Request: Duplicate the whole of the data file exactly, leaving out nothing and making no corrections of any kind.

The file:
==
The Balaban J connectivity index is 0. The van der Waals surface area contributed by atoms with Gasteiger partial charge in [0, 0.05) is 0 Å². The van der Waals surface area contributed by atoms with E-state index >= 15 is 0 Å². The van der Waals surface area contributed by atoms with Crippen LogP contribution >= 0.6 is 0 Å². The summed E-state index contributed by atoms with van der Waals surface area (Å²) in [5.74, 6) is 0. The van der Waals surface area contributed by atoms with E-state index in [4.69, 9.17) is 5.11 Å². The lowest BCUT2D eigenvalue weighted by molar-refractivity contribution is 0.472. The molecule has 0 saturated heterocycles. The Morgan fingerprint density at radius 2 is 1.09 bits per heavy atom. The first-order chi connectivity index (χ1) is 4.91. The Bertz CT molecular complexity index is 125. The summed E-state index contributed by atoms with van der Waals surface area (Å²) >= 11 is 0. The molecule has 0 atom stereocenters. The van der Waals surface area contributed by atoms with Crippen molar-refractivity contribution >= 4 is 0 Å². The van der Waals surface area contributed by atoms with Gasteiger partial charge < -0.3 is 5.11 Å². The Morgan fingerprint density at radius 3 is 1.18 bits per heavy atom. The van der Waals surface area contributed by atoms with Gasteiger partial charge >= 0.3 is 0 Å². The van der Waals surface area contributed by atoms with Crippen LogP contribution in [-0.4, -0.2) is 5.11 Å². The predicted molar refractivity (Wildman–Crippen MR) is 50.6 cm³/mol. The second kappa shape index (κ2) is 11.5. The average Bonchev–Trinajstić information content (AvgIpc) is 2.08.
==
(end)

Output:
The Balaban J connectivity index is 0. The van der Waals surface area contributed by atoms with Gasteiger partial charge in [0, 0.05) is 0 Å². The van der Waals surface area contributed by atoms with E-state index >= 15 is 0 Å². The van der Waals surface area contributed by atoms with Crippen LogP contribution >= 0.6 is 0 Å². The summed E-state index contributed by atoms with van der Waals surface area (Å²) in [5.74, 6) is 0. The van der Waals surface area contributed by atoms with E-state index in [4.69, 9.17) is 5.11 Å². The lowest BCUT2D eigenvalue weighted by molar-refractivity contribution is 0.472. The molecule has 0 saturated heterocycles. The Morgan fingerprint density at radius 2 is 1.09 bits per heavy atom. The first-order chi connectivity index (χ1) is 4.91. The Bertz CT molecular complexity index is 125. The summed E-state index contributed by atoms with van der Waals surface area (Å²) >= 11 is 0. The molecule has 0 atom stereocenters. The van der Waals surface area contributed by atoms with Crippen molar-refractivity contribution >= 4 is 0 Å². The van der Waals surface area contributed by atoms with Gasteiger partial charge < -0.3 is 5.11 Å². The Morgan fingerprint density at radius 3 is 1.18 bits per heavy atom. The van der Waals surface area contributed by atoms with Gasteiger partial charge >= 0.3 is 0 Å². The van der Waals surface area contributed by atoms with Crippen LogP contribution in [-0.4, -0.2) is 5.11 Å². The predicted molar refractivity (Wildman–Crippen MR) is 50.6 cm³/mol. The second kappa shape index (κ2) is 11.5. The average Bonchev–Trinajstić information content (AvgIpc) is 2.08.